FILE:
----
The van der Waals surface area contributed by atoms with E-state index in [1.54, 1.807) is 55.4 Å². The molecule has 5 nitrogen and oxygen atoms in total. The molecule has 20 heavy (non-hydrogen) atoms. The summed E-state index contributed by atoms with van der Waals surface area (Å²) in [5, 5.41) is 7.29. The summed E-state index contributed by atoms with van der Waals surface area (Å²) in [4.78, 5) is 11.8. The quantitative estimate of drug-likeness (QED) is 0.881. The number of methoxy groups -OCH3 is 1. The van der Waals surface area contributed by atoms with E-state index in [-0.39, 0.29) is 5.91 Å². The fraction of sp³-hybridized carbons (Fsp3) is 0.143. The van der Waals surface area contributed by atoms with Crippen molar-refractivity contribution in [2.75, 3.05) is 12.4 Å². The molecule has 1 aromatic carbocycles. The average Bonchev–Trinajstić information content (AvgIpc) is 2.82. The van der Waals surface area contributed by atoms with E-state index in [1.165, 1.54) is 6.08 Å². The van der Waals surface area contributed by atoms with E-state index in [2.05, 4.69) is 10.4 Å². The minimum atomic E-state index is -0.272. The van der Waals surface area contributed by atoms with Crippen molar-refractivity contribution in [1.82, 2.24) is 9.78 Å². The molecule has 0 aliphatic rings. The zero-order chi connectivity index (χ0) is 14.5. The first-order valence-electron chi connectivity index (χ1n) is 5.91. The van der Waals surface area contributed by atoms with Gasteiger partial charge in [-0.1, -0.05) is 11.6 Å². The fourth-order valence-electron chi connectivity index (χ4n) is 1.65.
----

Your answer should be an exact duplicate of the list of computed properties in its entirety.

The van der Waals surface area contributed by atoms with E-state index in [1.54, 1.807) is 55.4 Å². The molecule has 5 nitrogen and oxygen atoms in total. The molecule has 20 heavy (non-hydrogen) atoms. The summed E-state index contributed by atoms with van der Waals surface area (Å²) in [5, 5.41) is 7.29. The summed E-state index contributed by atoms with van der Waals surface area (Å²) in [4.78, 5) is 11.8. The quantitative estimate of drug-likeness (QED) is 0.881. The number of methoxy groups -OCH3 is 1. The van der Waals surface area contributed by atoms with E-state index in [-0.39, 0.29) is 5.91 Å². The fraction of sp³-hybridized carbons (Fsp3) is 0.143. The van der Waals surface area contributed by atoms with Crippen molar-refractivity contribution in [2.75, 3.05) is 12.4 Å². The molecule has 1 aromatic carbocycles. The average Bonchev–Trinajstić information content (AvgIpc) is 2.82. The van der Waals surface area contributed by atoms with E-state index in [1.165, 1.54) is 6.08 Å². The van der Waals surface area contributed by atoms with E-state index in [2.05, 4.69) is 10.4 Å². The minimum atomic E-state index is -0.272. The van der Waals surface area contributed by atoms with Crippen molar-refractivity contribution in [1.82, 2.24) is 9.78 Å². The molecule has 0 aliphatic rings. The zero-order chi connectivity index (χ0) is 14.5. The first-order valence-electron chi connectivity index (χ1n) is 5.91. The van der Waals surface area contributed by atoms with Gasteiger partial charge in [-0.1, -0.05) is 11.6 Å². The fourth-order valence-electron chi connectivity index (χ4n) is 1.65.